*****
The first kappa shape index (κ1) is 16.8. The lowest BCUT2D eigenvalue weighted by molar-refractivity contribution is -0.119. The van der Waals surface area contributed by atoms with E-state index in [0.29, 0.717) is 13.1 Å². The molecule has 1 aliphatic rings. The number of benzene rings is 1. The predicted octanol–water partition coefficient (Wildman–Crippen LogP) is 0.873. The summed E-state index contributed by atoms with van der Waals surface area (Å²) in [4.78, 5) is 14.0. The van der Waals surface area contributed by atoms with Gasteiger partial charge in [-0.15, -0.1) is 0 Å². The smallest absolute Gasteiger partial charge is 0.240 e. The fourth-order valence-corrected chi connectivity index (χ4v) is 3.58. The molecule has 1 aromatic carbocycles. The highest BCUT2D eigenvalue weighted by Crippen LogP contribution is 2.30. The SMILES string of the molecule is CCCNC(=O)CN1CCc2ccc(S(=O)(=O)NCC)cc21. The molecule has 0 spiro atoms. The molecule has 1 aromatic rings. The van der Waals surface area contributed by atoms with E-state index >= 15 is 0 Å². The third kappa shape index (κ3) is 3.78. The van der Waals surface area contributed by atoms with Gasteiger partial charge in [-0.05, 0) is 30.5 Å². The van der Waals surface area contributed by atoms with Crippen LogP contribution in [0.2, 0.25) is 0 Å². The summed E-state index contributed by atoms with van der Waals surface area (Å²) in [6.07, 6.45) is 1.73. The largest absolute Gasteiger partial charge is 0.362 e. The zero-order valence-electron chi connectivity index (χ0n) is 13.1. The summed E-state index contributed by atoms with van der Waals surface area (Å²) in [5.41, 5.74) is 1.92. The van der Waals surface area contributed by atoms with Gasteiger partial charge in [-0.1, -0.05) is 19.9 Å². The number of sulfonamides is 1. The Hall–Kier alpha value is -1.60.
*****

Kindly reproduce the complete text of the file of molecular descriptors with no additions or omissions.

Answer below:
The first kappa shape index (κ1) is 16.8. The lowest BCUT2D eigenvalue weighted by molar-refractivity contribution is -0.119. The van der Waals surface area contributed by atoms with E-state index in [0.29, 0.717) is 13.1 Å². The molecule has 1 aliphatic rings. The number of benzene rings is 1. The predicted octanol–water partition coefficient (Wildman–Crippen LogP) is 0.873. The summed E-state index contributed by atoms with van der Waals surface area (Å²) in [4.78, 5) is 14.0. The van der Waals surface area contributed by atoms with Gasteiger partial charge in [-0.15, -0.1) is 0 Å². The smallest absolute Gasteiger partial charge is 0.240 e. The fourth-order valence-corrected chi connectivity index (χ4v) is 3.58. The molecule has 1 aromatic carbocycles. The highest BCUT2D eigenvalue weighted by Crippen LogP contribution is 2.30. The SMILES string of the molecule is CCCNC(=O)CN1CCc2ccc(S(=O)(=O)NCC)cc21. The molecule has 0 spiro atoms. The molecule has 1 aromatic rings. The van der Waals surface area contributed by atoms with E-state index >= 15 is 0 Å². The third kappa shape index (κ3) is 3.78. The van der Waals surface area contributed by atoms with Gasteiger partial charge in [-0.05, 0) is 30.5 Å². The van der Waals surface area contributed by atoms with Crippen LogP contribution in [0.2, 0.25) is 0 Å². The summed E-state index contributed by atoms with van der Waals surface area (Å²) in [6.07, 6.45) is 1.73. The largest absolute Gasteiger partial charge is 0.362 e. The zero-order valence-electron chi connectivity index (χ0n) is 13.1. The summed E-state index contributed by atoms with van der Waals surface area (Å²) in [5.41, 5.74) is 1.92. The van der Waals surface area contributed by atoms with Gasteiger partial charge in [-0.1, -0.05) is 19.9 Å². The number of sulfonamides is 1. The Hall–Kier alpha value is -1.60.